Divorce is becoming more common in Hong Kong. According to the Census and Statistics Department, the number of divorces has been increasing continuously, with the crude divorce rate at 2.34 per 1,000 population in recent years, more than double that seen in the early 90’s. This is reflected with the increase of number of family judges at the Family Court dealing with ever increasing number of cases.
Specific impact on children
Parental separation and divorce certainly affect the lives of the children, sometimes leading to child and adolescent adjustment problems such as social discomfort, learning difficulties, disruptive behaviours, risky sexual behaviour and even depression. One of the common traits is often linked to the fact that children experience disaffection with the parent they spend less time with. Naturally when the main caregiver is emotionally stressed, his or her children would inevitably suffer.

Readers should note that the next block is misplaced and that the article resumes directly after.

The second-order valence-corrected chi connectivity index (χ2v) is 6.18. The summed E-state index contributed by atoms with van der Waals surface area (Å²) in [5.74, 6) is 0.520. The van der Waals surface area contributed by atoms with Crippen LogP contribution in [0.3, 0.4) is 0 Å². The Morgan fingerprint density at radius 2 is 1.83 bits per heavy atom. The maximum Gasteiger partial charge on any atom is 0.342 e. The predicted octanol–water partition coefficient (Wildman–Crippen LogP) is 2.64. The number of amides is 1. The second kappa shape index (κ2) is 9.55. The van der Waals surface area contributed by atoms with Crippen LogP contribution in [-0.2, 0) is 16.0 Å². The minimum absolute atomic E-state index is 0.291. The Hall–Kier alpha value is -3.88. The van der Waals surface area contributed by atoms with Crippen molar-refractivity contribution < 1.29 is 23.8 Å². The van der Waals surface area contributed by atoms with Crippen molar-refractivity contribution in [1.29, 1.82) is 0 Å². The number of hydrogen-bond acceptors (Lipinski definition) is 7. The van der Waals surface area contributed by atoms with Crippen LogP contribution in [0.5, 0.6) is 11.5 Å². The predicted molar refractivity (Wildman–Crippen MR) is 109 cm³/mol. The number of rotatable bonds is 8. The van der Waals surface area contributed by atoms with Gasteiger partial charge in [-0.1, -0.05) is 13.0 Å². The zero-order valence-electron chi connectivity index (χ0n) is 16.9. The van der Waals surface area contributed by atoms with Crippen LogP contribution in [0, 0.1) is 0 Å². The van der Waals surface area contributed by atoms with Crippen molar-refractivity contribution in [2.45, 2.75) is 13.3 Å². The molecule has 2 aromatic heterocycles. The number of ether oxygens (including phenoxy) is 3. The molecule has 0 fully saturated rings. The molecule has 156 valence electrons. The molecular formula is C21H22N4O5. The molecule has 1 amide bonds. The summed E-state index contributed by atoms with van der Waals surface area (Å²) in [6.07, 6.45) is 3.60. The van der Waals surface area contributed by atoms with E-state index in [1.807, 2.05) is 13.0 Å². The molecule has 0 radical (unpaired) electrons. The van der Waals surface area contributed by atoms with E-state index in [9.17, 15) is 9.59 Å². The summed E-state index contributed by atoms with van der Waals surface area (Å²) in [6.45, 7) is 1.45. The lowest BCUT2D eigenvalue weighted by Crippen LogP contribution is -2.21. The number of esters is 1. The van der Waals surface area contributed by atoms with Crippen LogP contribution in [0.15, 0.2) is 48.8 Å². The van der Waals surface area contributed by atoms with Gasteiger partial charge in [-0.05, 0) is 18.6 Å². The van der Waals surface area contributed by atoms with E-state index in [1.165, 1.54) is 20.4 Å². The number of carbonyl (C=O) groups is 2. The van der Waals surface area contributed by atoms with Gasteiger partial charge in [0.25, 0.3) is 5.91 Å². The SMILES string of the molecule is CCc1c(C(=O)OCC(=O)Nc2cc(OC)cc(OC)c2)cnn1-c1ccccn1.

For some children the toughest thing is not related to the separation from one parent, but from the aggravations connected to changing neighbourhoods or schools, moving to a new home, and living with a single parent who feels the additional pressure resulting from divorce. This is particularly the case when they are stuck in the middle between two parents who are in the middle of a highly acrimonious divorce.